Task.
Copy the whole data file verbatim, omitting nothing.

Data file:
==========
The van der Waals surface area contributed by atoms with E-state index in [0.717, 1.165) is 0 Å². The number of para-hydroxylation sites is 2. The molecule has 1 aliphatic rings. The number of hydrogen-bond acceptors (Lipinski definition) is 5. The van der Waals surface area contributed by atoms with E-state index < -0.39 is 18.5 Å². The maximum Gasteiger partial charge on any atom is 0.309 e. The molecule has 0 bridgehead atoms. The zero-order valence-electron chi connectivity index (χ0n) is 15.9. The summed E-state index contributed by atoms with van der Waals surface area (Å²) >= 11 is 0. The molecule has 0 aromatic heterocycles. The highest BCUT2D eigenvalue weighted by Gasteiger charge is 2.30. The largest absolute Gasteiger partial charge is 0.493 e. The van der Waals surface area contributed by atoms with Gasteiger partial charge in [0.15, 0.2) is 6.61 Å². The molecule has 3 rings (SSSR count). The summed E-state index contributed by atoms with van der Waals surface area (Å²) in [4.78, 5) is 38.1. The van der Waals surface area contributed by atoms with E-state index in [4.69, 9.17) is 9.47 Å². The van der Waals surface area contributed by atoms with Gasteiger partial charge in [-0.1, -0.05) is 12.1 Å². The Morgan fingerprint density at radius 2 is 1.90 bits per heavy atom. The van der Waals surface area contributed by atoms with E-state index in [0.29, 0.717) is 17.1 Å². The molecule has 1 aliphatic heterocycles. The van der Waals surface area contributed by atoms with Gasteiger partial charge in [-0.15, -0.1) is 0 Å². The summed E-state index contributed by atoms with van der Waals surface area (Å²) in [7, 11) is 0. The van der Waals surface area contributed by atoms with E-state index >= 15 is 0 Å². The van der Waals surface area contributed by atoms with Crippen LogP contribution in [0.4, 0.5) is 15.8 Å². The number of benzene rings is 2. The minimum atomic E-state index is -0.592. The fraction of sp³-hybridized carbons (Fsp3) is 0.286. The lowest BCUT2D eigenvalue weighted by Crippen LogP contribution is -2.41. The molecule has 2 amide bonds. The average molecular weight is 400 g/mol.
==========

The van der Waals surface area contributed by atoms with E-state index in [0.717, 1.165) is 0 Å². The number of para-hydroxylation sites is 2. The molecule has 1 aliphatic rings. The number of hydrogen-bond acceptors (Lipinski definition) is 5. The van der Waals surface area contributed by atoms with E-state index < -0.39 is 18.5 Å². The maximum Gasteiger partial charge on any atom is 0.309 e. The molecule has 0 bridgehead atoms. The zero-order valence-electron chi connectivity index (χ0n) is 15.9. The summed E-state index contributed by atoms with van der Waals surface area (Å²) >= 11 is 0. The molecule has 0 aromatic heterocycles. The highest BCUT2D eigenvalue weighted by Gasteiger charge is 2.30. The largest absolute Gasteiger partial charge is 0.493 e. The van der Waals surface area contributed by atoms with Gasteiger partial charge in [0.15, 0.2) is 6.61 Å². The molecule has 3 rings (SSSR count). The summed E-state index contributed by atoms with van der Waals surface area (Å²) in [4.78, 5) is 38.1. The van der Waals surface area contributed by atoms with E-state index in [4.69, 9.17) is 9.47 Å². The van der Waals surface area contributed by atoms with Gasteiger partial charge in [-0.1, -0.05) is 12.1 Å². The Morgan fingerprint density at radius 2 is 1.90 bits per heavy atom. The van der Waals surface area contributed by atoms with E-state index in [0.29, 0.717) is 17.1 Å². The molecule has 1 aliphatic heterocycles. The van der Waals surface area contributed by atoms with Gasteiger partial charge in [-0.15, -0.1) is 0 Å². The summed E-state index contributed by atoms with van der Waals surface area (Å²) in [7, 11) is 0. The van der Waals surface area contributed by atoms with E-state index >= 15 is 0 Å². The van der Waals surface area contributed by atoms with Crippen LogP contribution in [0.4, 0.5) is 15.8 Å². The number of benzene rings is 2. The minimum atomic E-state index is -0.592. The fraction of sp³-hybridized carbons (Fsp3) is 0.286. The lowest BCUT2D eigenvalue weighted by Crippen LogP contribution is -2.41. The molecule has 2 amide bonds. The average molecular weight is 400 g/mol.